London-based artist Talia LeHavi has been working with traditional Japanese ink painting techniques for many years. Exhibiting both in London and internationally, she is known for her cross-disciplinary paintings, prints and ceramic tiles.
Talia’s aesthetic sensibility is an exploration and reclamation of nature’s patterns, prompting a dynamic dialogue between the detailed and the whole, the fleeting and eternal.
Talia has been teaching Japanese ink painting, calligraphy and watercolour techniques at her London studio, as well as lecturing at various museums, art councils and associations in the UK and worldwide.
“My work invites meditation upon nature and its relationship with colour, light and movement. As I draw or paint, I gradually unravel the underlying qualities of balance and harmony within my subject matter. What interests me most is observing the formation of line and pattern: from the blades of grasses to a bird’s feather; from the shifting of clouds to the beat of my heart; from the maps of stars in heaven to the trunk of an old oak tree. I continuously strive to reveal beauty and elegance within the natural rhythm of life, and look to my art as a place of well-being, empowerment and inner peace.
The materials I love to use are water-based pigments, powders, and Japanese black ink. These are natural and organic, and are deeply connected to earth and nature. They afford a rich palette of hues and allow for both extreme precision and flow of movement. I am captivated by the way they blend together and create a whole that is more than its’ individual parts. Occasionally, I also add hints of gold and silver, as these reflect light differently at each hour of the day, change the glow of the work from within.
My work is an attempt to find and enjoy a moment in time. The materials I use embrace that moment, echoing their mark on the paper or canvas, and becoming eternal for a short while. I am keen to explore images that can stand the test of time, that would still be of fascination in years to come, and yet are potent in the here in now. I hope that others understand my work with their hearts and emotions; that they are touched and moved by it, and that it evokes a sense of balance, hope, and joy.”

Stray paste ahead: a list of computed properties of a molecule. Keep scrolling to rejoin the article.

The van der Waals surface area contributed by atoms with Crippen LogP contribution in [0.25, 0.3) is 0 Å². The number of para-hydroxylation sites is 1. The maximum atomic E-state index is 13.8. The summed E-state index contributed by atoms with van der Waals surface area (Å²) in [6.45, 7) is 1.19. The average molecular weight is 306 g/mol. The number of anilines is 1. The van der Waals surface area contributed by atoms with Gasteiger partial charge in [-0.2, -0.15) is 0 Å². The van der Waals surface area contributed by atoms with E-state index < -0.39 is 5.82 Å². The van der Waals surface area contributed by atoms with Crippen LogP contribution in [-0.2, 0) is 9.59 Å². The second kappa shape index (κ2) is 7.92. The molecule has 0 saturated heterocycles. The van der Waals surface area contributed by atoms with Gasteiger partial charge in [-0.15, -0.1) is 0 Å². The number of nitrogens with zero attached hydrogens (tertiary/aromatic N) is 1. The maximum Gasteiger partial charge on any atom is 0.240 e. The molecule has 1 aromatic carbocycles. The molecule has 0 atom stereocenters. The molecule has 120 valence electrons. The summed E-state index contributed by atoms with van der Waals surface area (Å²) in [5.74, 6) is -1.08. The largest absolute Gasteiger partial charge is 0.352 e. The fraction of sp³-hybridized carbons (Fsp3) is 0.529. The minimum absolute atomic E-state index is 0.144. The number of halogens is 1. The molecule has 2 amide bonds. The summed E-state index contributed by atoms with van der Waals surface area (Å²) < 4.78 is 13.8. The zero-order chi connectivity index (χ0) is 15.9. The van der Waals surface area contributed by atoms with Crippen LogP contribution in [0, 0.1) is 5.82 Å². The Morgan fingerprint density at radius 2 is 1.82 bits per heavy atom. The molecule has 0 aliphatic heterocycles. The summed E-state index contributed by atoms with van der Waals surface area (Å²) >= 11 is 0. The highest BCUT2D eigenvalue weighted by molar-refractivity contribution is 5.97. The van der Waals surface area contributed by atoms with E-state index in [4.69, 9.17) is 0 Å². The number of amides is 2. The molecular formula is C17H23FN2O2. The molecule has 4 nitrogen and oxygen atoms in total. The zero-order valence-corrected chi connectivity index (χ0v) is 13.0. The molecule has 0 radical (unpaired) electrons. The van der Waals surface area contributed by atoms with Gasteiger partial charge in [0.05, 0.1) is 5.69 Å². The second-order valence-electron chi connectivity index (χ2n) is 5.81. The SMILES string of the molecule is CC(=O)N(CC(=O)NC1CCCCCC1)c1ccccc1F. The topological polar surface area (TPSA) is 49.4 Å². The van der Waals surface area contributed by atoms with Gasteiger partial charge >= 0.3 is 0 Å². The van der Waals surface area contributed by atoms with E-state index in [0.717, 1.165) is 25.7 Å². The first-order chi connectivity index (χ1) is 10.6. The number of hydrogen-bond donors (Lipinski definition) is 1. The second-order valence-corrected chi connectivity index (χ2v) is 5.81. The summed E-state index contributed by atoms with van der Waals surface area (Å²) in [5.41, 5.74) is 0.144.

The study of Asian ink painting is a practice of being with the heart’s rhythm. Exercising discipline and steadiness of heart and mind to develop a creative process over a substantial period of time. This is an active meditation process in encouraging new ways of observation and self listening as part of healing and inspiration.
Being an ancient practice form in China and Japan, its validity is true today as in its glorious past, especially useful for those who wish to encourage a creative mode of life in themselves.
The appeal of Japanese ink painting, known as suiboku ga or ‘pictures of ink and water’, is in the flow of the brush. The seemingly ‘effortless’ minimalist stroke that suggests a bamboo in the wind, or a flying sparrow, is magical. It is an artform of economy, using one brush and one colour to reflect upon nature’s harmonies. Results can be achieved on first practice, but to achieve flawless mastery of the brush, ongoing training is necessary.
Study emphasizes solid brush strokes, and so practice of calligraphy, known as shodo, offers a good platform in a variety of strokes. The play between ink and water on fine paper stimulates the visual impact between the subject matter and the space around it, to give the feeling of depth, light and richness of composition and colour, even though generally ‘only’ black ink is used.
Japanese ink painting was traditionally divided into two main schools of practice. The first is ‘line work,’ depicting a subject with line drawing of the outside form. The second style developed is ‘ink marks’, depicting a subject as ink marks with no outside line. Upon this basic practice, a combination and variety of techniques has developed, including the use of Japanese watercolour, made from natural pigments.
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